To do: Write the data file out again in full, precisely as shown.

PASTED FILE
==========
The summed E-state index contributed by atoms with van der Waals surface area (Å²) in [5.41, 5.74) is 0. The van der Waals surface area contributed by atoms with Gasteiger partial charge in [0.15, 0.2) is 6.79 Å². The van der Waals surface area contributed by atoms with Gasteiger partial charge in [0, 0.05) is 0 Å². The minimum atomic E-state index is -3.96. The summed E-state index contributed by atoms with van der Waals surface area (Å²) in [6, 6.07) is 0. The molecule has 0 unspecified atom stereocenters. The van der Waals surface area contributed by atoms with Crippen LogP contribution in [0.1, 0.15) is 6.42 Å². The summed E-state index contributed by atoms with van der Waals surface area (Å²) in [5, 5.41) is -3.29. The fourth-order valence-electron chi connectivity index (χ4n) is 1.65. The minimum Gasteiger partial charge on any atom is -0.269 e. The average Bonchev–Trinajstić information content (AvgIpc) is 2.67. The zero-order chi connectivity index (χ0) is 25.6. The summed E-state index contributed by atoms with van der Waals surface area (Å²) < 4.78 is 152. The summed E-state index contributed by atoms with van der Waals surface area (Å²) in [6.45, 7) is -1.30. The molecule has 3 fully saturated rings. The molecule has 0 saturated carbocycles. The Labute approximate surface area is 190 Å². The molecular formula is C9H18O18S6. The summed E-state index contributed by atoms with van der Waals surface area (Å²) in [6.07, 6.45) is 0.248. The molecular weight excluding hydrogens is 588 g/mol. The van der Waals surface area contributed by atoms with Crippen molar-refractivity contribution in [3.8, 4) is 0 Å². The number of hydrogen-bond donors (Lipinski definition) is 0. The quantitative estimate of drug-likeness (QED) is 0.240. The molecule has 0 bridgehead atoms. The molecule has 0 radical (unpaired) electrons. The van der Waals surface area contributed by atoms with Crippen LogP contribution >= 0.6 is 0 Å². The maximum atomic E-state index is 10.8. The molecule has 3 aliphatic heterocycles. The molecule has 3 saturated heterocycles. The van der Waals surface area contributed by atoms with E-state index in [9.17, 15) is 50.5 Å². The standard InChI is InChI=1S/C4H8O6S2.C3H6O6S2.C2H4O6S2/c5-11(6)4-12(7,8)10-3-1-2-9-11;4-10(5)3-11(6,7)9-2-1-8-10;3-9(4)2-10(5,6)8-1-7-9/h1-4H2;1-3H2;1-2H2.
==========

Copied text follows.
The summed E-state index contributed by atoms with van der Waals surface area (Å²) in [5.41, 5.74) is 0. The van der Waals surface area contributed by atoms with Gasteiger partial charge in [0.15, 0.2) is 6.79 Å². The van der Waals surface area contributed by atoms with Gasteiger partial charge in [0, 0.05) is 0 Å². The minimum atomic E-state index is -3.96. The summed E-state index contributed by atoms with van der Waals surface area (Å²) in [6, 6.07) is 0. The molecule has 0 unspecified atom stereocenters. The van der Waals surface area contributed by atoms with Crippen LogP contribution in [0.1, 0.15) is 6.42 Å². The summed E-state index contributed by atoms with van der Waals surface area (Å²) in [5, 5.41) is -3.29. The fourth-order valence-electron chi connectivity index (χ4n) is 1.65. The minimum Gasteiger partial charge on any atom is -0.269 e. The average Bonchev–Trinajstić information content (AvgIpc) is 2.67. The zero-order chi connectivity index (χ0) is 25.6. The summed E-state index contributed by atoms with van der Waals surface area (Å²) < 4.78 is 152. The summed E-state index contributed by atoms with van der Waals surface area (Å²) in [6.45, 7) is -1.30. The molecule has 3 fully saturated rings. The molecule has 0 saturated carbocycles. The Labute approximate surface area is 190 Å². The molecular formula is C9H18O18S6. The summed E-state index contributed by atoms with van der Waals surface area (Å²) in [6.07, 6.45) is 0.248. The molecular weight excluding hydrogens is 588 g/mol. The van der Waals surface area contributed by atoms with Crippen molar-refractivity contribution in [3.8, 4) is 0 Å². The number of hydrogen-bond donors (Lipinski definition) is 0. The quantitative estimate of drug-likeness (QED) is 0.240. The molecule has 0 bridgehead atoms. The molecule has 0 radical (unpaired) electrons. The van der Waals surface area contributed by atoms with Crippen LogP contribution >= 0.6 is 0 Å². The maximum atomic E-state index is 10.8. The molecule has 3 aliphatic heterocycles. The molecule has 3 saturated heterocycles. The van der Waals surface area contributed by atoms with E-state index in [9.17, 15) is 50.5 Å². The standard InChI is InChI=1S/C4H8O6S2.C3H6O6S2.C2H4O6S2/c5-11(6)4-12(7,8)10-3-1-2-9-11;4-10(5)3-11(6,7)9-2-1-8-10;3-9(4)2-10(5,6)8-1-7-9/h1-4H2;1-3H2;1-2H2.